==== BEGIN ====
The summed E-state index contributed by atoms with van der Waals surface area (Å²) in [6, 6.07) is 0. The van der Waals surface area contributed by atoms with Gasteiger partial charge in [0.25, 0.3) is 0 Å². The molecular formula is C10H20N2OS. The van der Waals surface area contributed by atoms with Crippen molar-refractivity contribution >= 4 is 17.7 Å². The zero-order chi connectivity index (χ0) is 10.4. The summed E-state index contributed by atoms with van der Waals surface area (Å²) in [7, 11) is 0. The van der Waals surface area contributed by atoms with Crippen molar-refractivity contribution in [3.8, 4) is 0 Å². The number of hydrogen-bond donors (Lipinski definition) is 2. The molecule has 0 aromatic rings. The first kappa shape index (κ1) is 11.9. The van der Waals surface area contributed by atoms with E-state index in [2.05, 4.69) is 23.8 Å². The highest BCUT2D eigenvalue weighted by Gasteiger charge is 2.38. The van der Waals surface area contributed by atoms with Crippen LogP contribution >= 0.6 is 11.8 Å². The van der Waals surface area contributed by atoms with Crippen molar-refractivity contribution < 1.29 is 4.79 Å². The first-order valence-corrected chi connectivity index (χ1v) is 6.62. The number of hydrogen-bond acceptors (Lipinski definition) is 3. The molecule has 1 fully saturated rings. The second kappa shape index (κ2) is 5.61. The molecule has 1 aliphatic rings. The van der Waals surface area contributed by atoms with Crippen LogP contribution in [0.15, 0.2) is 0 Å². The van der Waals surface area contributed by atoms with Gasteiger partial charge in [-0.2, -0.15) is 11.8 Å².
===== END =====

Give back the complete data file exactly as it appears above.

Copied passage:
The summed E-state index contributed by atoms with van der Waals surface area (Å²) in [6, 6.07) is 0. The van der Waals surface area contributed by atoms with Gasteiger partial charge in [0.25, 0.3) is 0 Å². The molecular formula is C10H20N2OS. The van der Waals surface area contributed by atoms with Crippen molar-refractivity contribution >= 4 is 17.7 Å². The zero-order chi connectivity index (χ0) is 10.4. The summed E-state index contributed by atoms with van der Waals surface area (Å²) in [7, 11) is 0. The van der Waals surface area contributed by atoms with Crippen molar-refractivity contribution in [3.8, 4) is 0 Å². The number of hydrogen-bond donors (Lipinski definition) is 2. The molecule has 0 aromatic rings. The first kappa shape index (κ1) is 11.9. The van der Waals surface area contributed by atoms with E-state index in [2.05, 4.69) is 23.8 Å². The highest BCUT2D eigenvalue weighted by Gasteiger charge is 2.38. The van der Waals surface area contributed by atoms with Crippen LogP contribution >= 0.6 is 11.8 Å². The van der Waals surface area contributed by atoms with Crippen molar-refractivity contribution < 1.29 is 4.79 Å². The first-order valence-corrected chi connectivity index (χ1v) is 6.62. The number of hydrogen-bond acceptors (Lipinski definition) is 3. The molecule has 1 fully saturated rings. The second kappa shape index (κ2) is 5.61. The molecule has 1 aliphatic rings. The van der Waals surface area contributed by atoms with Crippen LogP contribution in [0.15, 0.2) is 0 Å². The van der Waals surface area contributed by atoms with Gasteiger partial charge in [-0.2, -0.15) is 11.8 Å².